The newest version of the 12,500-pound-mtow Beechcraft King Air B200 already boasts Rockwell Collins Pro Line 21 avionics, which the smaller 10,000-pound-mtow King Air C90 will get with its latest iteration, the C90GTi. So Hawker Beechcraft is giving the B200 version more power, which incorporates a new, recently certified, derivative turboprop engine from Pratt & Whitney Canada, the PT6A-52.
Pratt & Whitney Canada PT6
For the first time in many years, Pilatus Aircraft has full order books for both
Pratt & Whitney Canada’s (P&WC) progress in developing a powerplant for the proposed Bombardier C Series is contributing to research and development of engines for a future generation of large or heavy business jets.
A couple of years ago, the imminent arrival of the new-generation very light jets posed a real threat to EADS Socata’s (Booth No. 1432) TBM 700 family of single turboprops. This specter prompted the company to introduce the more powerful TBM 850 in December 2005.
The life of a component supplier is a difficult one in the aerospace and business aviation industries. Being dependent on the airframe manufacturers for business severely limits a company’s ability to expand to new markets. But at least one engine manufacturer is having a good go of it these days.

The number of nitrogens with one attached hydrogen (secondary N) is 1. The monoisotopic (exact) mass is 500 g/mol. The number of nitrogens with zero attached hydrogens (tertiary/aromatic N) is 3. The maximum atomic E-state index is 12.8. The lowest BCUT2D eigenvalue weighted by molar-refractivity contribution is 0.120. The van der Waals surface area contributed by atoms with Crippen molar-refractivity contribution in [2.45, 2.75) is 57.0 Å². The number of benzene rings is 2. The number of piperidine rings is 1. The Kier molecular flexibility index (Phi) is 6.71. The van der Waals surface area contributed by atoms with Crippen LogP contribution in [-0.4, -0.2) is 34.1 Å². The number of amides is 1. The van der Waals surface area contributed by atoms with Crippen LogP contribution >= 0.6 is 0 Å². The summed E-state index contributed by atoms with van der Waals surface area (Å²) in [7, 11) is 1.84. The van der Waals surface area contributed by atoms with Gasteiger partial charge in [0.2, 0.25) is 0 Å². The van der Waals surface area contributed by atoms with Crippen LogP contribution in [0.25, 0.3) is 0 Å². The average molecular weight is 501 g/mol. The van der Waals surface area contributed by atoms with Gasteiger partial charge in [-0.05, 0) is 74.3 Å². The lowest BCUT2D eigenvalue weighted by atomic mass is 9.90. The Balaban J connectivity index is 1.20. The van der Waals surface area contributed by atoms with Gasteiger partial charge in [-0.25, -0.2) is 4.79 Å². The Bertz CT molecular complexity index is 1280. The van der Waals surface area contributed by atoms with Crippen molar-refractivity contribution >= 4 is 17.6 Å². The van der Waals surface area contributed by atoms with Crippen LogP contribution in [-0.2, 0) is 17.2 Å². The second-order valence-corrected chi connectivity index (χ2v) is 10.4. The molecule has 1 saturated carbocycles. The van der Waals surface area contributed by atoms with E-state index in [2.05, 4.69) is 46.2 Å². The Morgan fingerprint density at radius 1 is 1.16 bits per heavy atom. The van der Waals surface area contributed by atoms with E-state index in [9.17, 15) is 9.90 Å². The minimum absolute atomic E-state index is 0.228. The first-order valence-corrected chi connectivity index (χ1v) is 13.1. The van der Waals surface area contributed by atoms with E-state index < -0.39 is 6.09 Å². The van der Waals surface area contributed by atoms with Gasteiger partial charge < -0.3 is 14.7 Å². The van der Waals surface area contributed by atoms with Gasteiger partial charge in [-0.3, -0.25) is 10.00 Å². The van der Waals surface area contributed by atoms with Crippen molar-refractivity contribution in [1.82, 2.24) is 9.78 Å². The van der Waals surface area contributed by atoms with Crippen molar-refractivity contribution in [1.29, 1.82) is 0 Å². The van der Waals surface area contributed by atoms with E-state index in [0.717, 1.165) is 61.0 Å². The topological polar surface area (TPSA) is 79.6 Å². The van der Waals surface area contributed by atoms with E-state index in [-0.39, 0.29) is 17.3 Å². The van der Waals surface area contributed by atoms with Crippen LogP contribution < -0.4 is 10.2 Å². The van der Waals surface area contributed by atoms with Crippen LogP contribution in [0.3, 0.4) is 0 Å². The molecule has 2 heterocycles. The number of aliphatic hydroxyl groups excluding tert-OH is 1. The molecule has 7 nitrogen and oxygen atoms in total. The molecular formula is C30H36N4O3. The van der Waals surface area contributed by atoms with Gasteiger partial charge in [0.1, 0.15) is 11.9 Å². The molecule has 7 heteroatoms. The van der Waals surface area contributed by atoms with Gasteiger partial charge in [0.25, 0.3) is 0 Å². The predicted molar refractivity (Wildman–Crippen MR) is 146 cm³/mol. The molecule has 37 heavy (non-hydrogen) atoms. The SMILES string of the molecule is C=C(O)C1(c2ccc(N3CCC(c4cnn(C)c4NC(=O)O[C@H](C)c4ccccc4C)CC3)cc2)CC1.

British Columbia-based Viking Air, which purchased a number of de Havilland Canada type certificates from Bombardier last year, announced last month it was going to begin production on the turboprop Twin Otter. This will be the company’s first venture into aircraft production, having provided service and support on its DHC type certificates since last year.
Rocket Engineering of Spokane, Wash.–the company involved in the Piper Malibu JetProp DLX Pratt & Whitney Canada PT6A conversion–is at it again. This time Rocket has been quietly working for the past two years on a P&WC PT6A-35-powered Beechcraft Duke BE60 conversion.
Czech aircraft designer and manufacturer Evektor-Aerotechnik, best known for a line of light piston singles, will begin promotion of its new EV-55 twin turboprop at the EAA AirVenture fly-in at Oshkosh, Wis., later this month. The unpressurized aircraft, partly financed by the Czech government, is priced at $1.7 million and is expected to sell as an alternative to turboprop singles such as the Cessna Caravan.
Osceola Mills, Pa.-based Innodyn will be showing off its latest turboprop engine–the TwinPack–later this month at EAA AirVenture in Oshkosh, Wis. Over the past several years the company has been quietly working on fuel-efficient, low-cost 200- to 300-shp turboprop aircraft powerplants with 5,000-hour TBOs. Building on this work, Innodyn has developed the 500-shp TwinPack, which combines two of its 250-shp turbines through a common gearbox.
Deliveries of the Beech King Air C90GT, a more powerful version of the C90B intended to compete with the impending very light jets (VLJs), are scheduled to start in December. Two 750-shp Pratt & Whitney Canada PT6A-135 turboprop engines will replace the current 550-shp PT6A-21s, boosting top speed to 270 knots from 240 knots and cutting in half the time it takes to reach 30,000 feet.